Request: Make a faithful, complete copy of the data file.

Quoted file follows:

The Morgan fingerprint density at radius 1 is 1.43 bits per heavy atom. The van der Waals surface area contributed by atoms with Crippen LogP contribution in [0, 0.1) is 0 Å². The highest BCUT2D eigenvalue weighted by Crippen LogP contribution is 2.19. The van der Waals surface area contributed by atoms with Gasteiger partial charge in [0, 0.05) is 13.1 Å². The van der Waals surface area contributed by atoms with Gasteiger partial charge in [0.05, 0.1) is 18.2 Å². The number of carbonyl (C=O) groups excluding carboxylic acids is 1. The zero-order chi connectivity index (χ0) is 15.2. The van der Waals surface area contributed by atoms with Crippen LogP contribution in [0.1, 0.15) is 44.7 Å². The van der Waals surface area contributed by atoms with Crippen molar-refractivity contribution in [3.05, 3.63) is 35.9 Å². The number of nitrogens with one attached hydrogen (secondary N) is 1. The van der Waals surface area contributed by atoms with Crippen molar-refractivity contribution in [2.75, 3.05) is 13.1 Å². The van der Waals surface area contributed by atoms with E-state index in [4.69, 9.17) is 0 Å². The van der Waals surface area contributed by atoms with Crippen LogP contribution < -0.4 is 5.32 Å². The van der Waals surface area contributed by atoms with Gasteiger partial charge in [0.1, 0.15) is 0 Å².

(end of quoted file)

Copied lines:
The Morgan fingerprint density at radius 1 is 1.43 bits per heavy atom. The van der Waals surface area contributed by atoms with Crippen LogP contribution in [0, 0.1) is 0 Å². The highest BCUT2D eigenvalue weighted by Crippen LogP contribution is 2.19. The van der Waals surface area contributed by atoms with Gasteiger partial charge in [0, 0.05) is 13.1 Å². The van der Waals surface area contributed by atoms with Gasteiger partial charge in [0.05, 0.1) is 18.2 Å². The number of carbonyl (C=O) groups excluding carboxylic acids is 1. The zero-order chi connectivity index (χ0) is 15.2. The van der Waals surface area contributed by atoms with Crippen LogP contribution in [0.1, 0.15) is 44.7 Å². The van der Waals surface area contributed by atoms with Crippen molar-refractivity contribution in [3.05, 3.63) is 35.9 Å². The number of nitrogens with one attached hydrogen (secondary N) is 1. The van der Waals surface area contributed by atoms with Crippen molar-refractivity contribution in [2.75, 3.05) is 13.1 Å². The van der Waals surface area contributed by atoms with E-state index in [4.69, 9.17) is 0 Å². The van der Waals surface area contributed by atoms with Crippen LogP contribution < -0.4 is 5.32 Å². The van der Waals surface area contributed by atoms with Gasteiger partial charge in [0.1, 0.15) is 0 Å².